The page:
Max Jacques and family

Max Jacques had never heard of an earthquake. But that didn’t stop one from changing his life forever.

“Nobody told us what an earthquake was,” he says. “When the earthquake happened, I thought it was something like an electric shock in the house, the way it was shaking. But then after that, when we saw so many things destroyed, they told us it was an earthquake.”

One of the things the quake destroyed was the house in Léogâne where Max and his family rented a room. Though no one in his immediate family was hurt, other residents of the house weren’t so lucky.

Now he and his wife, Laudena Lormine, and his little brother, Jean-Louis, live in a cramped, hot tent.

“I do not feel at peace living here, because I did not used to live this way before,” he says. “When it’s raining, we can’t stay inside. We have to sleep at our neighbors’ sometimes.”

Before the earthquake, friends and members of his family helped him out when he needed a little extra money. But they, too, suffered losses in the disaster and are no longer in a position to help him.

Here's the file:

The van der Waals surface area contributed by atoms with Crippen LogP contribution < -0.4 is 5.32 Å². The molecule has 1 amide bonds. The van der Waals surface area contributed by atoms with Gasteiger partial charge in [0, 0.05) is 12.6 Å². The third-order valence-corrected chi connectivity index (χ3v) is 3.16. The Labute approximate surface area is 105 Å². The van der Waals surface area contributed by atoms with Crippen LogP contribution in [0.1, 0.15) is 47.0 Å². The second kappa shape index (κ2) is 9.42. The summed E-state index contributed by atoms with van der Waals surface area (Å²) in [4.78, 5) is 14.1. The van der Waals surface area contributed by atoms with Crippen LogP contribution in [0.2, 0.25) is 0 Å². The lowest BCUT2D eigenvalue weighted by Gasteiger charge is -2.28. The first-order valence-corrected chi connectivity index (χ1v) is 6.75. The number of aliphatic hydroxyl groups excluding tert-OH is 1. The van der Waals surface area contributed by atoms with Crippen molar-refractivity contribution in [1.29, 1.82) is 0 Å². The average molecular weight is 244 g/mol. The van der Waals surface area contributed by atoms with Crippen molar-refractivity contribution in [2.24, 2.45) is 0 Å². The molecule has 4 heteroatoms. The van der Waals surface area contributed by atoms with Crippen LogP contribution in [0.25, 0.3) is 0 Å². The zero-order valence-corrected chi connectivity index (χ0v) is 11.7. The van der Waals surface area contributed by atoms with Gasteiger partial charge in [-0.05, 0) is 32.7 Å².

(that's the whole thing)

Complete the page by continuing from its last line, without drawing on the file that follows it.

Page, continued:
Max, 25, used to work as a mason, and is hopeful that someday he will again find work in his field. He is grateful for the help Habitat is offering, which he is reminded of every time he sees the construction site.

“That makes me think that Habitat was thinking about us, because we didn’t have money or things to buy a new house,” he says. “And I would like Habitat to think about others as well because we have so many people in need here, waiting for houses.”

Meanwhile, he’s excited about moving into his own new home.

“I will feel very, very proud to have a new house.”